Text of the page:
In other words, all higher-quality proteins (eg., lactalbumin, egg albumin, fish, or casein) will, by the FDA's definition, be equal to soy protein.

The only exception is in infant foods, where the PER will be retained and required for labeling purposes. The FDA must have realized that they'd have a lot of dead babies on their hands if they allowed the PDCAAS to replace the PER in infant formulas, since infants need higher- quality protein than soy can supply.

Incidentally, the article was written by Dr. E.C. Henley, Director of Nutritional Science at Protein Technologies International, Checkerboard Square, St. Louis. And the FDA’s decision to change the determination of protein quality was in response to a "citizen petition submitted by Protein Technologies International, Inc., (Docket No. 90P-0052)" (17). Could Ralston-Purina be looking to sell some soy protein? Soy is a good protein, to be sure, but it will never be as high-quality as lactalbumin -- no matter what it's PDCAAS rating.

If the FDA is ever allowed to change science to sell product -- the ultimate prostitution of science -- we are all in deep trouble.


There are several key concepts that need to be mentioned, but because of space considerations, the discussions will be brief.


Why does it seem like nutrient supplements are dismissed as worthless by both the orthodox medical community as well as some nutritionists. And why has the acceptance of the clinical value of nutritional supplements been so agonizingly slow, despite the enormous volume of scientific documentation? If truth be told, it is money. The fact is nutrients are non-patentable; without such protection, the pharmaceutical industry has very little incentive to investigate nutrients.

In contrast, therapeutic applications of nutritional supplements can -- and are -- patentable (so-called "use patents"). Several nutritional entrepreneurs hold a number of these, but the King of use patents has to be Dr. Richard Wurtman -- a professor at the Massachusetts Institute of Technology. A recent search of U.S. patents revealed that Dr. Wurtman owns over 20 use patents on various medical applications of supplementary amino acids. Some examples include: L-tyrosine for increasing blood pressure (US Patent # 4,745,130), choline for neurological diseases and aging (US Patent # 4,737,489) or for enhancing muscular performance (US Patent #4,626,527), and L-tryptophan for increasing brain serotonin levels (US Patent # 4,687,763) or for reducing depression (US Patent #4,377,595).

This is the ultimate in hypocrisy. Wurtman states that all amino acids are toxic and should be taken off the OTC market; all the while he is secretly accumulating use patents so that when amino acids are removed (as appears imminent), he is ready to roll.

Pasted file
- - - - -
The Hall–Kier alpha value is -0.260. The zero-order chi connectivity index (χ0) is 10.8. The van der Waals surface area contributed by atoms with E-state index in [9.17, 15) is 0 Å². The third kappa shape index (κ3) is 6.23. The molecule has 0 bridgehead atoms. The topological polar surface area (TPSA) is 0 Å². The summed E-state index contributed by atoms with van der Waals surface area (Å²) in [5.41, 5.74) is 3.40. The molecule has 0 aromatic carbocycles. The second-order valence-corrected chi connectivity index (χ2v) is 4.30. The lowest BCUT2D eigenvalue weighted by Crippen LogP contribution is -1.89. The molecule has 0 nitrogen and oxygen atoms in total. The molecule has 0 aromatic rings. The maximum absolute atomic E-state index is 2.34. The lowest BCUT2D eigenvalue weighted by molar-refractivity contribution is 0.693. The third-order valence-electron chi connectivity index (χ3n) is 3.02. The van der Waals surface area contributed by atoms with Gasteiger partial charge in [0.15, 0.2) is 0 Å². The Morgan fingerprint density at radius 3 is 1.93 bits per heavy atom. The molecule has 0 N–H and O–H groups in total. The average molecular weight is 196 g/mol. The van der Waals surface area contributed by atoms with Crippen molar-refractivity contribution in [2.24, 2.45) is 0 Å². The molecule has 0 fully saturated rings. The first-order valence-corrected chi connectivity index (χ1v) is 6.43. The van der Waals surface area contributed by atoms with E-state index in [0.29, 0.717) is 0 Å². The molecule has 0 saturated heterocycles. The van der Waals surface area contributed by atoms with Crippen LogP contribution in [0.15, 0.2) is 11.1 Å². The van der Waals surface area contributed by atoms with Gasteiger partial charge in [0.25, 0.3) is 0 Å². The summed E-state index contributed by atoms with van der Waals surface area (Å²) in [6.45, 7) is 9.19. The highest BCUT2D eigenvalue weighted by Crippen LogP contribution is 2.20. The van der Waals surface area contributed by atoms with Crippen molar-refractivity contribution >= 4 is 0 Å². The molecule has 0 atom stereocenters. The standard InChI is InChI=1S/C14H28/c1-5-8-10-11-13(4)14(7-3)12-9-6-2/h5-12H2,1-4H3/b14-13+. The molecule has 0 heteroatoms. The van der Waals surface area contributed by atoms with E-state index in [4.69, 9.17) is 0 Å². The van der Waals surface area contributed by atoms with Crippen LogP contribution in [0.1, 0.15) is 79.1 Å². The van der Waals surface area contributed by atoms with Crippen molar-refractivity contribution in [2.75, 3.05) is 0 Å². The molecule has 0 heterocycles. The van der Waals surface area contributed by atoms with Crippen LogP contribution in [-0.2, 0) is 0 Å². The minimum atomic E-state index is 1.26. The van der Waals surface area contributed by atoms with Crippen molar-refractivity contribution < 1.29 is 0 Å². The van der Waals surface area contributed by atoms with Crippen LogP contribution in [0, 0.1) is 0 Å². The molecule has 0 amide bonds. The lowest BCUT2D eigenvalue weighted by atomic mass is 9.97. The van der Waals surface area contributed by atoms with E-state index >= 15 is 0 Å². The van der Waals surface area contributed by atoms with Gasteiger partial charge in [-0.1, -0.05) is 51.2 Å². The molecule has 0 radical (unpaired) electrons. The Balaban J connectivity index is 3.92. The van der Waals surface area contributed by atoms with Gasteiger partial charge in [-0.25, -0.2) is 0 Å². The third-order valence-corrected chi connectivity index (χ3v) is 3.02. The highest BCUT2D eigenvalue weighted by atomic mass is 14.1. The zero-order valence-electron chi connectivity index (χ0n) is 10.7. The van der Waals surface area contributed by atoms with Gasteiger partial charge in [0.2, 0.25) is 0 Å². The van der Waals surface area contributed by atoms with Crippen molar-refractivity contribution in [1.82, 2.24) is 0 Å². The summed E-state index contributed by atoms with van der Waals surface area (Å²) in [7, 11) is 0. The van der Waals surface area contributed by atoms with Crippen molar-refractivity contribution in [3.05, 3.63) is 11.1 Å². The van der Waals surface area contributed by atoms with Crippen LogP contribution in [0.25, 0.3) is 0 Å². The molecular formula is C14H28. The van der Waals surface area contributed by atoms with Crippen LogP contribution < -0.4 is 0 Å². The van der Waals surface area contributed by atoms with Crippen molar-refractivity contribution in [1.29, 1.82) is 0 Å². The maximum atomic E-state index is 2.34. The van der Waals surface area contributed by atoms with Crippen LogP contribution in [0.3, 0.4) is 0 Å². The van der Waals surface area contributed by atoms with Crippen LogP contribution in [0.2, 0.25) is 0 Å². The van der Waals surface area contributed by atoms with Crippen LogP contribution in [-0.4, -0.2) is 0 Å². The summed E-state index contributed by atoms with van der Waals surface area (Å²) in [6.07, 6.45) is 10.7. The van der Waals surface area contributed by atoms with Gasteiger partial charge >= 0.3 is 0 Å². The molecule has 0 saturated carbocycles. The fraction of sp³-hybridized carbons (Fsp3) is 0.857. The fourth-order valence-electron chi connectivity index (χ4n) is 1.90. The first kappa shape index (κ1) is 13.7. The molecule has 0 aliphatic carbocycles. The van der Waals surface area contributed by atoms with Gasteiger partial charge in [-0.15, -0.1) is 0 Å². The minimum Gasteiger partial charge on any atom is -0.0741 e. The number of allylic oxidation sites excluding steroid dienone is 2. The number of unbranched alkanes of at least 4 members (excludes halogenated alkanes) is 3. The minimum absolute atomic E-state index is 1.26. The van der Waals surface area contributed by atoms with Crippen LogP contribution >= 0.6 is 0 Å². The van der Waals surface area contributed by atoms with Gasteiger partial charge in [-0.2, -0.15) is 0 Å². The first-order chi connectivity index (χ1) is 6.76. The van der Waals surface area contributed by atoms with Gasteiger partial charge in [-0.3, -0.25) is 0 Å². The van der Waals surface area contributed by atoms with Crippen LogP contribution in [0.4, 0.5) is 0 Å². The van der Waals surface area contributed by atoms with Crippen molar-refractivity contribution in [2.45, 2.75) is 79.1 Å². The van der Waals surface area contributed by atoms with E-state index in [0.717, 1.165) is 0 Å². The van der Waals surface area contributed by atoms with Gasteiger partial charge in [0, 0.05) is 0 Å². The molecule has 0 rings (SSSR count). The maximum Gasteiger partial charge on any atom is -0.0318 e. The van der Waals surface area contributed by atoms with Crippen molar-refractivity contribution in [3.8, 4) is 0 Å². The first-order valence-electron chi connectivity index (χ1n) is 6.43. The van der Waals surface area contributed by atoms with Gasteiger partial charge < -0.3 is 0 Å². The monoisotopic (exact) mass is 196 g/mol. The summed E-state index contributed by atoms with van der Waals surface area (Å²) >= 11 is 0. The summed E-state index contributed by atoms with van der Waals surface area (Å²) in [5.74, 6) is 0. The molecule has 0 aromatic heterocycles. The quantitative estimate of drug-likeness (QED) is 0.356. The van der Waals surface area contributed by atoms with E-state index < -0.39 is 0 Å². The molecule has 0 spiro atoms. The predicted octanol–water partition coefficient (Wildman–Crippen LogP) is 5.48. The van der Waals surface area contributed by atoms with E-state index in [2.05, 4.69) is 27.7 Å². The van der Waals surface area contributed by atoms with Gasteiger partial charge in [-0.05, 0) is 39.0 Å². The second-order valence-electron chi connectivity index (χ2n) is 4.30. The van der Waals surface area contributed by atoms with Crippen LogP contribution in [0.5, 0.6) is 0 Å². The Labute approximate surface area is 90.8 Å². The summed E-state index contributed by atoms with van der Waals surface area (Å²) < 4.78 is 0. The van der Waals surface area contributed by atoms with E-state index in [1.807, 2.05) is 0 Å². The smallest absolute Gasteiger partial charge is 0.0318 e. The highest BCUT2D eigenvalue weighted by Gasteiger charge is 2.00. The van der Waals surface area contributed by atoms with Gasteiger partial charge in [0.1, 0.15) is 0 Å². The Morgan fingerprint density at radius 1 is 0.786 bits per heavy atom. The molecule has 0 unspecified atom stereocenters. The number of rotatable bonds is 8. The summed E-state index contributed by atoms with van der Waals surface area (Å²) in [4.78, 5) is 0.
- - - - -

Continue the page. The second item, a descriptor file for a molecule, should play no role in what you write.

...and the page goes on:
The problem with use patents, from the patent-holder's point of view, is that they are only salable if the nutrient in question cannot be purchased OTC. This is the rub, and probably explains Wurtman’s testimony before a House Subcommittee Hearing last year where he implored the Congress to ban OTC sales of amino acids. I particularly enjoyed his statement to the effect that "L-tryptophan has nothing to do with nutrition"; this comment is rather inane, considering the essentiality of this amino acid.

Unfortunately, Wurtman is not alone in his greed, and there seems to be a trend towards profiteering at the expense of the nation’s health. Dr. Stephen De Felice, for example, has long been trying to get carnitine removed from the OTC market, as his use patents can't be sold to drug companies (eg., Sigma Tau, which already markets a "drug" form of carnitine called Carnitor -- actually nothing more than L-carnitine at many fold the OTC price) until this is accomplished. I met De Felice in 1983 just prior to publication of my book on carnitine; I still remember him telling me what a great drug carnitine could be. De Felice's latest thing is "nutraceuticals" -- nutrients turned into pharmaceuticals. A recent paper describes De Felice’s so-called "White Paper" -- his "Nutraceutical Initiative: A Proposal For Economic And Regulatory Reform":

"A nutraceutical can be defined as any substance that may be considered a food or part of a food and provides medical or health benefits, including the prevention and treatment of disease. Nutraceuticals may range from isolated nutrients, dietary supplements, and diets to genetically engineered "designer" foods, herbal products, and processed products, such as cereals, soups, and beverages." (18).

Apparently, De Felice won't be satisfied with just getting carnitine classed as a drug; he wants it all -- vitamins, minerals, non-vitamin nutrients, herbs, foods, etc. I believe that De Felice has similar goals, namely, the use of nutrients for preventing and treating diseases; the only difference is that he wants to make his fortune selling us the nutrients at many fold their OTC price.

There are, of course, a number of easier ways to make a nutrient into a drug. You can oxidize it (retinoids), add a chlorine or two (4",6- dichloroflavan), methyoxylate it (glutathione monomethylester), dimerize it (sodium cromolyn) or acetylate it (acetyl-L-carnitine). You can even link it to another vitamin -- as in Juvela-Nicotinate (dl-alpha tocopheryl nicotinate) -- or non-vitamin nutrient, as in Hexopal (inositol nicotinate).